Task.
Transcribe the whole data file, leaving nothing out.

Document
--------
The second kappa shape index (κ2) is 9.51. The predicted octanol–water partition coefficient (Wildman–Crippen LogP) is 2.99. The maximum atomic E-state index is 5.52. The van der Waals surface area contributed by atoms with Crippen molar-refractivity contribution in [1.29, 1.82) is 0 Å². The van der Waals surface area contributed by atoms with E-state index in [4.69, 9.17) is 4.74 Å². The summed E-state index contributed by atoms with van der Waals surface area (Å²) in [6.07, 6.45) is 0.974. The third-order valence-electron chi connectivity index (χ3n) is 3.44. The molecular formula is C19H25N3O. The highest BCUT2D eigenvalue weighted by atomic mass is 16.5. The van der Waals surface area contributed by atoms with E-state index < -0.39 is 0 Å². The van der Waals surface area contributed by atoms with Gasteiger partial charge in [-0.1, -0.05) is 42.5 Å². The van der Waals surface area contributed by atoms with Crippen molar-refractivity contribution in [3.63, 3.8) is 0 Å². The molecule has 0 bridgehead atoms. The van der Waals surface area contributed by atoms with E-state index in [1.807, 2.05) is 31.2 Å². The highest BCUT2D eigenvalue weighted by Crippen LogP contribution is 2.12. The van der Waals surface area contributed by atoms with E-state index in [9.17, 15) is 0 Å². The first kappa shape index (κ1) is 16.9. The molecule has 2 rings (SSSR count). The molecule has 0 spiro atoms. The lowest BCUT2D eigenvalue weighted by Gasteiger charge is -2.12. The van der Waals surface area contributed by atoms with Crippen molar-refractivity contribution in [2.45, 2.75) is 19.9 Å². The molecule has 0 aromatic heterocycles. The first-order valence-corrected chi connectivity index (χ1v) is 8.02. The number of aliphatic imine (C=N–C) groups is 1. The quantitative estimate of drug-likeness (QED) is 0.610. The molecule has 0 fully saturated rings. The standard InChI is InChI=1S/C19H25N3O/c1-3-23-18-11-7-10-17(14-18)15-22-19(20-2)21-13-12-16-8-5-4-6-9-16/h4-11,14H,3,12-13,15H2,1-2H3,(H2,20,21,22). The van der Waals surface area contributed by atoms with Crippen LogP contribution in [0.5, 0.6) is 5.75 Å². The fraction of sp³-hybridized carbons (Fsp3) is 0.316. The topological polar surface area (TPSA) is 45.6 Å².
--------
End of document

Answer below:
The second kappa shape index (κ2) is 9.51. The predicted octanol–water partition coefficient (Wildman–Crippen LogP) is 2.99. The maximum atomic E-state index is 5.52. The van der Waals surface area contributed by atoms with Crippen molar-refractivity contribution in [1.29, 1.82) is 0 Å². The van der Waals surface area contributed by atoms with E-state index in [4.69, 9.17) is 4.74 Å². The summed E-state index contributed by atoms with van der Waals surface area (Å²) in [6.07, 6.45) is 0.974. The third-order valence-electron chi connectivity index (χ3n) is 3.44. The molecular formula is C19H25N3O. The highest BCUT2D eigenvalue weighted by atomic mass is 16.5. The van der Waals surface area contributed by atoms with E-state index < -0.39 is 0 Å². The van der Waals surface area contributed by atoms with Gasteiger partial charge in [-0.1, -0.05) is 42.5 Å². The van der Waals surface area contributed by atoms with Crippen molar-refractivity contribution in [3.63, 3.8) is 0 Å². The molecule has 0 bridgehead atoms. The van der Waals surface area contributed by atoms with E-state index in [1.807, 2.05) is 31.2 Å². The highest BCUT2D eigenvalue weighted by Crippen LogP contribution is 2.12. The van der Waals surface area contributed by atoms with E-state index in [9.17, 15) is 0 Å². The first kappa shape index (κ1) is 16.9. The molecule has 2 rings (SSSR count). The molecule has 0 spiro atoms. The lowest BCUT2D eigenvalue weighted by Gasteiger charge is -2.12. The van der Waals surface area contributed by atoms with Crippen molar-refractivity contribution in [2.45, 2.75) is 19.9 Å². The molecule has 0 aromatic heterocycles. The first-order valence-corrected chi connectivity index (χ1v) is 8.02. The number of aliphatic imine (C=N–C) groups is 1. The quantitative estimate of drug-likeness (QED) is 0.610. The molecule has 0 fully saturated rings. The standard InChI is InChI=1S/C19H25N3O/c1-3-23-18-11-7-10-17(14-18)15-22-19(20-2)21-13-12-16-8-5-4-6-9-16/h4-11,14H,3,12-13,15H2,1-2H3,(H2,20,21,22). The van der Waals surface area contributed by atoms with Crippen LogP contribution in [0.5, 0.6) is 5.75 Å². The fraction of sp³-hybridized carbons (Fsp3) is 0.316. The topological polar surface area (TPSA) is 45.6 Å².